10 Issues: Continuation of Debtor Business Initiative/decision for the trustee, subject to control by creditors (creditors‘ committee or assembly); no judicial control needed. Stay of ongoing liquidation, if a rescue appears possible or a rehabilitation plan has been proposed: A temporary judicial halt is needed only until a creditor decision can be sought. Manifestly unreasonable plan proposals should be disregarded by the judge. End business continuation and start piecemeal sale: Subject to creditor decisions an issue for the trustee; no judicial involvement needed.
11 Issues: Lifting the Stay on Secured Creditors Adequate creditor protection for secured creditors must create economic incentive for trustee/estate to abandon collateral to creditors which is inconsequential for the estate or for a possible reorganization. Preferable form of adequate protection: Full guarantee of secured claim/collateral value as of opening of proceedings plus regular contractual interest on secured portion of claim. No judicial involvement needed when adequate protection for secured creditors is strong enough.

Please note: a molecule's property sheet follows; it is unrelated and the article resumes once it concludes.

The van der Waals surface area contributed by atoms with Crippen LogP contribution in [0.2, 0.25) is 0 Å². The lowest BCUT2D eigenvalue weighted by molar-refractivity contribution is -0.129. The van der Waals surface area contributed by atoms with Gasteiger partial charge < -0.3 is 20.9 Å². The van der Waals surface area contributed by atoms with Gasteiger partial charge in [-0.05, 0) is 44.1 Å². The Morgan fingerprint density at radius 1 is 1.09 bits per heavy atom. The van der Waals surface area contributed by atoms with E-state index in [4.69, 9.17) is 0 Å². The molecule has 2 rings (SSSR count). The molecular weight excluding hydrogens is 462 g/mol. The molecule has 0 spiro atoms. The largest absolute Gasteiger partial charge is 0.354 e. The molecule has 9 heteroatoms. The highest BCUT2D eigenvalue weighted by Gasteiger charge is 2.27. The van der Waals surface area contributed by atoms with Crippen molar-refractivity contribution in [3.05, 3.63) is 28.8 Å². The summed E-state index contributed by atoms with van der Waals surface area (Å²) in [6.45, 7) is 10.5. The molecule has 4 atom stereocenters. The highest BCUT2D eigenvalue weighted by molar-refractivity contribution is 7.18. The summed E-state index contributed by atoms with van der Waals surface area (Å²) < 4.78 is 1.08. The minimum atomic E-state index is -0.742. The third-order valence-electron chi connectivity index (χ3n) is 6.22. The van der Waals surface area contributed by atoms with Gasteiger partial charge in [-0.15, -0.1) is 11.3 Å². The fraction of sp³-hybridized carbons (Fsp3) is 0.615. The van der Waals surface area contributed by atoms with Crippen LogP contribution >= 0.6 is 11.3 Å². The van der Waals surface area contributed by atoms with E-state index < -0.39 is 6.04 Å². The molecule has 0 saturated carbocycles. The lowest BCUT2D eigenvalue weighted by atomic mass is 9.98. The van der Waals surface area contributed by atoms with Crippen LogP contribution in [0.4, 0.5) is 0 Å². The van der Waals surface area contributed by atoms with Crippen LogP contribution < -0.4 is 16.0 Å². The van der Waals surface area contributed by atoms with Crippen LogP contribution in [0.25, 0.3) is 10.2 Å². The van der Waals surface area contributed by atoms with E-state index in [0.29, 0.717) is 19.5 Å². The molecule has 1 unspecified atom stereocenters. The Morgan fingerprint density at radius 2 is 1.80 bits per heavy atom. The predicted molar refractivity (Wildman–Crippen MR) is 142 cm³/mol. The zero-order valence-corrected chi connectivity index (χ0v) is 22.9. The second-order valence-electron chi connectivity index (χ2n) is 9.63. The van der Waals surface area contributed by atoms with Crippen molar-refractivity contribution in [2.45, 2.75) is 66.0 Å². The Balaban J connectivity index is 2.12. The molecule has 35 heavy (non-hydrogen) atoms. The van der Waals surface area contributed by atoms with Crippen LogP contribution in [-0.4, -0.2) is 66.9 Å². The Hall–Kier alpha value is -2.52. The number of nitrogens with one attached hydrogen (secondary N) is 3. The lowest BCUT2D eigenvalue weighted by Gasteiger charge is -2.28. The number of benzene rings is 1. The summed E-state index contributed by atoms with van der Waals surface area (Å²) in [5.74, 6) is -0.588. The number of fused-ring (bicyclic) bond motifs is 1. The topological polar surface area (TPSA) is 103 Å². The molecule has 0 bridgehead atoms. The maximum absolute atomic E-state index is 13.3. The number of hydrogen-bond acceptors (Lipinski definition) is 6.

12 Issues: Lodging and Verification of Claims Claims should be lodged with the trustee; no court involvement needed Verification of claims in a creditor hearing monitored by the court (clerk); claims shall be deemed accepted if neither the trustee nor any creditor objects as to justification, amount, or priority/secured status. A contested claim shall be deemed rejected for bankruptcy purposes unless the creditor concerned sues the opposing party-in-interest for declaratory judgment on the claim and and eventual priority/secured status [possibly within a statutory deadline]; fees should be based on presumptive dividend, not on amount of claim. For voting purposes (in creditor assemblies or in a vote on a plan) contested claims should be determined preliminarily in a summary fashion by the court (clerk or judge).